There’s hope (and excitement) for ALL of us!
About a month ago, when I hit “The Big Five-Ohhhh”, I decided that it was time to learn what those pedals on the floor were for and to see what flying was like without the training wheel.
I scheduled a lesson, drove over to 3V5, and was introduced to a 1946, 65hp Aeronca (that’s Aronica, for all you hangar flyers) Champ. “Cool, a nice little airplane” I was thinking to myself “No electrical system, no vacuum pump to worry about, everything’s out in the open, shouldn’t be THAT tough. . .”
. . .NOT!!!
My instructor, a personable young (32) gentleman, with 4000+ hours (and trying to get a meaningful airline job) did a thorough walk-around with me, explaining the differences between a tube & fabric plane that was built with a lot of wood and our more modern spam-cans. I learned even more about hand-propping (that ratcheting noise you hear when you’re pulling it through is the impulse coupler)–it feels a lot safer on the backside of the prop. Anyway, I squirmmed into the front seat, buckled in, and did my part for the start-up. I taxied on down to the run-up area learning (once again) to keep my speed down (the heel brakes aren’t all that effective and the steering’s a bit squirrelly) and to pay attention to where I was wanting to go.
We did the old CIGARS run-up (no mixture) and headed out to the runway. Rick told me to give it full throttle, keep it straight, and bring up the tail. So far, so good and then we just flew off at 50 mph. We accelerated to 60-65 (Vy) and left the area for some familiarization. It was like starting all over(I had about 975 hours)! That *%^&$ ball just kept rolling from one side to the other–the only time it was centered was during the microsecond it was passing through. Rick kept saying “Lead with the rudder.” I floundered around for the best part of an hour until I had an idea of what he was really saying. We went back to the airport and of course, he greased the landing (just like I do when showing off to a new student 🙂 .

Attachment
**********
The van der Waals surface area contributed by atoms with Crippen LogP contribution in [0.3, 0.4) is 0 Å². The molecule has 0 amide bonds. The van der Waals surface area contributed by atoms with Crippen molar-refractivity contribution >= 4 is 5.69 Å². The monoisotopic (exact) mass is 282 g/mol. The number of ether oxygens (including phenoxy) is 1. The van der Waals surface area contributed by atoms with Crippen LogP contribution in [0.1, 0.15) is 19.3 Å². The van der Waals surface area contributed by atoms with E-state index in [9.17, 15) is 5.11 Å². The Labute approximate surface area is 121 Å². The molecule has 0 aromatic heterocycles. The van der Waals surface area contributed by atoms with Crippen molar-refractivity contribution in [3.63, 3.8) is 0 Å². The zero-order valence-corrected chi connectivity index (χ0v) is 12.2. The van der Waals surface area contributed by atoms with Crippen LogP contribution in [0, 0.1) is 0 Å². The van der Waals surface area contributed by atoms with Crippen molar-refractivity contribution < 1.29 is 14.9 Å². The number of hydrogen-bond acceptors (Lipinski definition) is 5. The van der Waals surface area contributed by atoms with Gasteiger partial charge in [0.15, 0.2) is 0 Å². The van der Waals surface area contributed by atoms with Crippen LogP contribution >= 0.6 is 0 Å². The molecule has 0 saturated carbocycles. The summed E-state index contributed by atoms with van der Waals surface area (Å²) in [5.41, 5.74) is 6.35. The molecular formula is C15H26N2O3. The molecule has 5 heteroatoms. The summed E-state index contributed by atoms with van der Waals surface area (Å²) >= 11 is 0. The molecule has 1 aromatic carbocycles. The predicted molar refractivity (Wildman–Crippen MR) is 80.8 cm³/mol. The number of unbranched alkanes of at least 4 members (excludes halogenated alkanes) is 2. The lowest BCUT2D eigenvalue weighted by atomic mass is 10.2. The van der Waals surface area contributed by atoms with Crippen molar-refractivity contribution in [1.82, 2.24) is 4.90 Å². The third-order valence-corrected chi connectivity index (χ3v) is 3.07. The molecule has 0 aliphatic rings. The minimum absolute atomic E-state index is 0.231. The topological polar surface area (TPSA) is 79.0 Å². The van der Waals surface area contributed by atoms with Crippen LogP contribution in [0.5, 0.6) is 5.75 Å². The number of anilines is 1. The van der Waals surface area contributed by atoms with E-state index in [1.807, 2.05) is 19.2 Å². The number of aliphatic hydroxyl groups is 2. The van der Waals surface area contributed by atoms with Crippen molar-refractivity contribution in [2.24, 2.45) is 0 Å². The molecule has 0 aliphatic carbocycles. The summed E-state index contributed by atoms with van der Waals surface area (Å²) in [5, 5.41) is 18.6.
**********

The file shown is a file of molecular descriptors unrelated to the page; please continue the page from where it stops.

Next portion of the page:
Next day, I got to swing the prop. I was a little tentative at first (read Ron Wanttaja’s “It Slices, It Dices”), but when we turned on the mags, it fired up on the first pull. I scrambled into my seat and we went off to see if I could fly any better. I still felt a little clutzy (a technical term), but amazingly enough, the controls felt almostnatural and the ball was staying pretty much in the middle. What a difference a day makes. We went back to the pattern to perform 3-point landings. Rick did one, (you guessed it) the proverbial greaser. My turn–things were looking good until I pulled the power, increased the sink rate, and BOUNCED. Full throttle, nose down, go around! We tried it again several times with varying degrees of success (& failure) although I did learn about “pinning” the tail wheel. Then it was time to call it quits for a few days.